The Failure of Mandated Disclosure

103 Pages Posted: 9 Mar 2010 Last revised: 25 Jun 2013

See all articles by Omri Ben-Shahar

Omri Ben-Shahar

University of Chicago Law School

Carl E. Schneider

University of Michigan Law School

Date Written: March 1, 2010


This article explores the spectacular prevalence, and failure, of the single most common technique for protecting personal autonomy in modern society: mandated disclosure. The article has four sections:

(1) A comprehensive summary of the recurring use of mandated disclosures, in many forms and circumstances, in the areas of consumer and borrower protection, patient informed consent, contract formation, and constitutional rights;

(2) A survey of the empirical literature documenting the failure of the mandated disclosure regime in informing people and in improving their decisions;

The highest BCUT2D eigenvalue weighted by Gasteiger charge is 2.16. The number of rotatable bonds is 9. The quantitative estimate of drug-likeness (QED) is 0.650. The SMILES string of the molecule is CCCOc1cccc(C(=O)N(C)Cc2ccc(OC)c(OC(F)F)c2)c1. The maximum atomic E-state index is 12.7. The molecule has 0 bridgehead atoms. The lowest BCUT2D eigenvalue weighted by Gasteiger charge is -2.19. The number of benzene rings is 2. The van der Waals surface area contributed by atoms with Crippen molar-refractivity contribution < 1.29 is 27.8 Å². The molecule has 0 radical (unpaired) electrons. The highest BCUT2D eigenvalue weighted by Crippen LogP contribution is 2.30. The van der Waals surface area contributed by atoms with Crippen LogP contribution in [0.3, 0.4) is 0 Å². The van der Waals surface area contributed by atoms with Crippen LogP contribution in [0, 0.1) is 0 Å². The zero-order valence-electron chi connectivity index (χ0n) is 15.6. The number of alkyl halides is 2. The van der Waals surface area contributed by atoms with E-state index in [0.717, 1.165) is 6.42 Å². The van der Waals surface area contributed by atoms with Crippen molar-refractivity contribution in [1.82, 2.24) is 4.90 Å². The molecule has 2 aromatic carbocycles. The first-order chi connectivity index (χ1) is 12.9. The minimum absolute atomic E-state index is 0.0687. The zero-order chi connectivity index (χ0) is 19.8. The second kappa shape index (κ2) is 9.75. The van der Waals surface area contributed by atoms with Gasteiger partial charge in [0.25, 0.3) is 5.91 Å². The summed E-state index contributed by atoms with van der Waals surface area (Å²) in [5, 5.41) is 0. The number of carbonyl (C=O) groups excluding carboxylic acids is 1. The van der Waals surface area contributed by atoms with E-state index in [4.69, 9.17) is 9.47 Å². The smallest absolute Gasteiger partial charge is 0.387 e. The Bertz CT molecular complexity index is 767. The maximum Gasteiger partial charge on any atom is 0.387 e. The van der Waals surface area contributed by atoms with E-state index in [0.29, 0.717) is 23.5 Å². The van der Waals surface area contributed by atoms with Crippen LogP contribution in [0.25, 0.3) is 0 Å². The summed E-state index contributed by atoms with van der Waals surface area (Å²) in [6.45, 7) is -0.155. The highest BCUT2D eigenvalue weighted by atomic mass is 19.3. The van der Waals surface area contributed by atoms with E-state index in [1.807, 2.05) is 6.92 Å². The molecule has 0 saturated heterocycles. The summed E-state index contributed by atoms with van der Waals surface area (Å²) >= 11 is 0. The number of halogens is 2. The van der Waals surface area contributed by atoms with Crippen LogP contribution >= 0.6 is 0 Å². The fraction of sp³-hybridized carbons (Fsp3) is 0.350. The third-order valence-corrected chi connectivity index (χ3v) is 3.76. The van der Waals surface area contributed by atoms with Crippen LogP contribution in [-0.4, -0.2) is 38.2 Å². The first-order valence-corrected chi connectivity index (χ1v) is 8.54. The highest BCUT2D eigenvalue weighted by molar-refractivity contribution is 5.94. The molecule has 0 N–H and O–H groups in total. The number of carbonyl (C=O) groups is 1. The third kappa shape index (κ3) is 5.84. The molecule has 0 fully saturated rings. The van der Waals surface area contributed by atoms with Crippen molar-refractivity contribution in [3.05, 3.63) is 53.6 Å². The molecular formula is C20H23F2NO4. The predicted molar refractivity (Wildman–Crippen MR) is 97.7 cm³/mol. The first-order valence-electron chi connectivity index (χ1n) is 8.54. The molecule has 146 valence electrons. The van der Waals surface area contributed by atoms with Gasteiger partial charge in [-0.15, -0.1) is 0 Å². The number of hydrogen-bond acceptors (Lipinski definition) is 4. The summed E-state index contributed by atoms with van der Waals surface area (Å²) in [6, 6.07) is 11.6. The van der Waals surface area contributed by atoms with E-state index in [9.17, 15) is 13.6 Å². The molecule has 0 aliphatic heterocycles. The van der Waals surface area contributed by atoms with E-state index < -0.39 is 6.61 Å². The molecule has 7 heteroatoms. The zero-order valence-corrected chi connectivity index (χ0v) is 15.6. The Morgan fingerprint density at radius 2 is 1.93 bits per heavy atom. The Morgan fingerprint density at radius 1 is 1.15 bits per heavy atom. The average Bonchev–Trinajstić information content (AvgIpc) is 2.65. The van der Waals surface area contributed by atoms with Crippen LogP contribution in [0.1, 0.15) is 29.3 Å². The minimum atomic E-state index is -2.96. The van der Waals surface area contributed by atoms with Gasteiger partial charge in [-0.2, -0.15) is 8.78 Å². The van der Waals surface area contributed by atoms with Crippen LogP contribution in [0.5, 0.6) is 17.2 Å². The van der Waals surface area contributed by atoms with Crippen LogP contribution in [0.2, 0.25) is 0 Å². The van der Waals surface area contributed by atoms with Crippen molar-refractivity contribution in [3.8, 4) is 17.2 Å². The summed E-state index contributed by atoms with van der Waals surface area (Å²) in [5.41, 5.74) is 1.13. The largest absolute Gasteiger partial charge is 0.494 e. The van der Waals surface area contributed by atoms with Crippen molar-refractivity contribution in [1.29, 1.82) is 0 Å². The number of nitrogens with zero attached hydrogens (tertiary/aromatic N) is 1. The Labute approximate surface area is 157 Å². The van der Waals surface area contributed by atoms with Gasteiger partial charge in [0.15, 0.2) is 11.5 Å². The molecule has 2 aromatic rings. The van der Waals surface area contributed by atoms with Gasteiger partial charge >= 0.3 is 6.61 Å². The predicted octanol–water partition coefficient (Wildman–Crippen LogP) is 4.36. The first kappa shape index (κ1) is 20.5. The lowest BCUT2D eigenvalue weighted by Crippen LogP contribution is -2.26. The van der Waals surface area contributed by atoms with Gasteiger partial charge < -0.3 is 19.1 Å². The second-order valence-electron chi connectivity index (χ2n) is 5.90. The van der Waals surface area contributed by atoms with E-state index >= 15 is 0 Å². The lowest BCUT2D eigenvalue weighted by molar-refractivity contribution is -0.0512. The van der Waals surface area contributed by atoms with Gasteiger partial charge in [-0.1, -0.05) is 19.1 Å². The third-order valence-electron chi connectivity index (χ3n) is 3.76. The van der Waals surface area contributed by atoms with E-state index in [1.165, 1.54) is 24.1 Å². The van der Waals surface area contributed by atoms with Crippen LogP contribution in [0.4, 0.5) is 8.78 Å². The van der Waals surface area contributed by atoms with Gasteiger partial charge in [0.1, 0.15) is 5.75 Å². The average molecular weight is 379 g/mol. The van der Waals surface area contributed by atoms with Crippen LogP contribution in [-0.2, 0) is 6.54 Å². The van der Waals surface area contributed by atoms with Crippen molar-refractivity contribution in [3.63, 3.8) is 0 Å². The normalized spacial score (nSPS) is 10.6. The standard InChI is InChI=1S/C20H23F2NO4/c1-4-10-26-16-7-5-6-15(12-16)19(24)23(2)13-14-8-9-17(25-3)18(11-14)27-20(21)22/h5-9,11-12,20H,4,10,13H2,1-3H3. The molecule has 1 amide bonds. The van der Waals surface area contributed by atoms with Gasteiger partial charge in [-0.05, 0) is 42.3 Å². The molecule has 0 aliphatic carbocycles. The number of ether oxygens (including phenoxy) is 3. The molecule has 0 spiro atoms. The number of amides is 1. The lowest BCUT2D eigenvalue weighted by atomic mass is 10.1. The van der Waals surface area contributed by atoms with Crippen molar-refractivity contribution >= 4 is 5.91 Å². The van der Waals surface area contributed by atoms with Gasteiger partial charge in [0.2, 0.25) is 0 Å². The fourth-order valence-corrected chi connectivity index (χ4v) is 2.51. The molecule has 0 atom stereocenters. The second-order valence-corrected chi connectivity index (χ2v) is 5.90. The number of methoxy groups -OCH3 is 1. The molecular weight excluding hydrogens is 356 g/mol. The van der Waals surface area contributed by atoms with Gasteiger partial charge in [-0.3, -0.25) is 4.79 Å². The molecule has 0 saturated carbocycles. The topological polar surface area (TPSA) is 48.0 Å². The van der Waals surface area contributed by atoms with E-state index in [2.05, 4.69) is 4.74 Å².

(3) An account of the multitude of reasons mandated disclosures fail, focusing on the political dynamics underlying the enactments of these mandates, the incentives of disclosers to carry them out, and, most importantly, on the ability of disclosees to use them;

(4) An argument that mandated disclosure not only fails to achieve its stated goal but also leads to unintended consequences that often harm the very people it intends to serve.

Suggested Citation

Ben-Shahar, Omri and Schneider, Carl E., The Failure of Mandated Disclosure (March 1, 2010). U of Chicago Law & Economics, Olin Working Paper No. 516, U of Michigan Law & Econ, Empirical Legal Studies Center Paper No. 10-008, Available at SSRN: or

Omri Ben-Shahar (Contact Author)

University of Chicago Law School ( email )

1111 E. 60th St.
Chicago, IL 60637
United States

Carl E. Schneider

University of Michigan Law School ( email )

625 South State Street
Ann Arbor, MI 48109-1215
United States
734-647-4170 (Phone)

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